When a bill passes by an overwhelming bipartisan vote, like the turtle harvesting bill did in both the Iowa House and Senate, one might assume it was easy to persuade lawmakers and the governor to act. Not necessarily. Thanks to Mike Delaney for an in-depth look at how one good idea became state law. Delaney is a founder of the non-profit Raccoon River Watershed Association. Turtle graphic produced by the non-profit Iowa Rivers Revival. -promoted by desmoinesdem

Over the years I have noticed a decline in the number of Soft-shelled turtles on my sandbars along the Raccoon River in Dallas County. When I first bought my farm in 1988 12” and 14” Soft-shells would regularly slide into the river off the sand where they were warming their cold-blooded bodies. A few seconds later you could see their noses and foreheads pop up to look around. When my son and daughter were little I showed them (as my older brothers had shown me as a child) how to walk along the shore at night, focus a flashlight at the water’s edge and spot the heads of baby Softshells sticking out of the sand. However, we have not seen these little guys for many years.

I asked around about what happened to the turtles. County conservation folks told me that the commercial turtle trappers were selling them to China. I asked some “environmentally concerned” friends. One said that the DNR was worried about Iowa’s turtles and had proposed rules to limit turtle “harvest” during egg laying season and limits on the numbers that could be taken. Iowa had no rules preventing over-harvest of turtles. I was told that the rules were being held up in the governor’s office.

I decided to act on the matter.

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Market forces may kill Bakken pipeline despite likely Iowa Utilities Board approval

Pipes intended for use in the Dakota Access pipeline being stored in Jasper County, Iowa during 2015. Photo provided by Wallace Taylor, used with permission.

UPDATE: As expected, the board voted unanimously to approve the permit. Scroll to the end of this post for more details and reaction.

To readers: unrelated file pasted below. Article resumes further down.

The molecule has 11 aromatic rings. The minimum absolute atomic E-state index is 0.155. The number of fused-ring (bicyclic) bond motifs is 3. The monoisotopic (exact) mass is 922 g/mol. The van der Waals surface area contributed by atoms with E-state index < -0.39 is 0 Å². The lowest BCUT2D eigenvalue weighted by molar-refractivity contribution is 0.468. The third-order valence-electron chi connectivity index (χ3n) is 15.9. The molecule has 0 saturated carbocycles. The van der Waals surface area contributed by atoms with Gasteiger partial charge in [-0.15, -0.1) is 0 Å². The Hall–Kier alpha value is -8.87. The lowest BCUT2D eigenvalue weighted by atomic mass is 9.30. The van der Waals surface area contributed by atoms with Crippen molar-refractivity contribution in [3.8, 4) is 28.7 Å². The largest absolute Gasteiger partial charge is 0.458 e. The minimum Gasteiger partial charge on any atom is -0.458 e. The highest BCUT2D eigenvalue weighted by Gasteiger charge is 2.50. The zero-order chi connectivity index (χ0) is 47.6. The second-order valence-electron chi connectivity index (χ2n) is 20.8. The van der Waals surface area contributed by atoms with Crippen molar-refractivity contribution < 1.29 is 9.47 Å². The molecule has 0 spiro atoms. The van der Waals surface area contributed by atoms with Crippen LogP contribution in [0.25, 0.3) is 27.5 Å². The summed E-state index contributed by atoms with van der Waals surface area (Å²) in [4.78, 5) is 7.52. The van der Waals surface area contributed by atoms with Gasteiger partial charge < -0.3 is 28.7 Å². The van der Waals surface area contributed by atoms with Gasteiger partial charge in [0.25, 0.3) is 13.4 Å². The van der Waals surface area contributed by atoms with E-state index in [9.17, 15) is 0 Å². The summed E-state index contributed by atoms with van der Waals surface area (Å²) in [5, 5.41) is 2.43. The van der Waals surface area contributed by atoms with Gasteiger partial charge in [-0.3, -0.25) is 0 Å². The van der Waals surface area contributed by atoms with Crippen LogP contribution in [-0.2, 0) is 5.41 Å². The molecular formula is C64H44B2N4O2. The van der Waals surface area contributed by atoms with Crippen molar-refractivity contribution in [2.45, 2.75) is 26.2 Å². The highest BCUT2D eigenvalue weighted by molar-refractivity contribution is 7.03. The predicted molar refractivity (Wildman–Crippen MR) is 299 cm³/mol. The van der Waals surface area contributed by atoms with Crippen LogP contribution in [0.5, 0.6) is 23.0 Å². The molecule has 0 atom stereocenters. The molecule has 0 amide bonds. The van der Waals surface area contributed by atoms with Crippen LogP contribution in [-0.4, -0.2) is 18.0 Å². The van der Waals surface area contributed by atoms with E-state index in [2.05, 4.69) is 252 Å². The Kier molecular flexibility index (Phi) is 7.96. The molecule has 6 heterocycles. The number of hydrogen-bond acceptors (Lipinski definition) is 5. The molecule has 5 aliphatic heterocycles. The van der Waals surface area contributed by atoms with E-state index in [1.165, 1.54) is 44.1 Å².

The Iowa Utilities Board will meet this afternoon to issue a decision on the proposed Dakota Access pipeline. Everyone I know in the environmental community expects the three board members to approve the permit for this project, better known as the Bakken pipeline. Litigation is sure to follow, as opponents charge the Iowa Utilities Board’s eminent domain powers may be used only in the service of a "public good," not "to privilege a private corporation."

Other legal hurdles include the need for a permit from the Iowa Department of Natural Resources, because the pipeline route would cross "four areas in Iowa that have been identified as sovereign lands." The Sierra Club Iowa chapter has been pushing for a thorough Environmental Impact Study and archaeological review. (Too many Iowa politicians from both parties signed a letter to the utilities board opposing an independent environmental impact assessment.)

Iowa State University economist Dave Swenson has long cast doubt on the "bloated" economic impact numbers Dakota Access has used to market the project. Click here for Swenson’s detailed analysis on the pipeline’s "purported economic and fiscal benefits to the state of Iowa."

A growing number of observers believe the project no longer makes economic sense even for Energy Transfer Partners, the parent company of Dakota Access.